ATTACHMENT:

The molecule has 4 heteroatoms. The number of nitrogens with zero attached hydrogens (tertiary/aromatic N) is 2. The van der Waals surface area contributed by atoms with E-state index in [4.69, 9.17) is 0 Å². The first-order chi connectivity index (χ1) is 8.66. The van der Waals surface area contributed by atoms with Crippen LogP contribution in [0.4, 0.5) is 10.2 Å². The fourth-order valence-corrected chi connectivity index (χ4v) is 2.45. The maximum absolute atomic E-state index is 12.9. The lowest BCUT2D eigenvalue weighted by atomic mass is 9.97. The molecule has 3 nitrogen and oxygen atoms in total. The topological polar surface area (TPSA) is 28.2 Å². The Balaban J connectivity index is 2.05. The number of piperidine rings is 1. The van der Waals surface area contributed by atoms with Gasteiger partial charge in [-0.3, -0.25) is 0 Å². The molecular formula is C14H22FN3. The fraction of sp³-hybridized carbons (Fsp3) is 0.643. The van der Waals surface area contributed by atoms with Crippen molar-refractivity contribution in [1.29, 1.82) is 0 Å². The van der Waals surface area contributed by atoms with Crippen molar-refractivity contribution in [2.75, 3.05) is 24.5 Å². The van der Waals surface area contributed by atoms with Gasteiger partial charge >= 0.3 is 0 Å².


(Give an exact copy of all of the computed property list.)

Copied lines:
The molecule has 4 heteroatoms. The number of nitrogens with zero attached hydrogens (tertiary/aromatic N) is 2. The van der Waals surface area contributed by atoms with E-state index in [4.69, 9.17) is 0 Å². The first-order chi connectivity index (χ1) is 8.66. The van der Waals surface area contributed by atoms with Crippen LogP contribution in [0.4, 0.5) is 10.2 Å². The fourth-order valence-corrected chi connectivity index (χ4v) is 2.45. The maximum absolute atomic E-state index is 12.9. The lowest BCUT2D eigenvalue weighted by atomic mass is 9.97. The molecule has 3 nitrogen and oxygen atoms in total. The topological polar surface area (TPSA) is 28.2 Å². The Balaban J connectivity index is 2.05. The number of piperidine rings is 1. The van der Waals surface area contributed by atoms with Gasteiger partial charge in [-0.3, -0.25) is 0 Å². The molecular formula is C14H22FN3. The fraction of sp³-hybridized carbons (Fsp3) is 0.643. The van der Waals surface area contributed by atoms with Crippen molar-refractivity contribution in [1.29, 1.82) is 0 Å². The van der Waals surface area contributed by atoms with Crippen molar-refractivity contribution in [2.75, 3.05) is 24.5 Å². The van der Waals surface area contributed by atoms with Gasteiger partial charge >= 0.3 is 0 Å².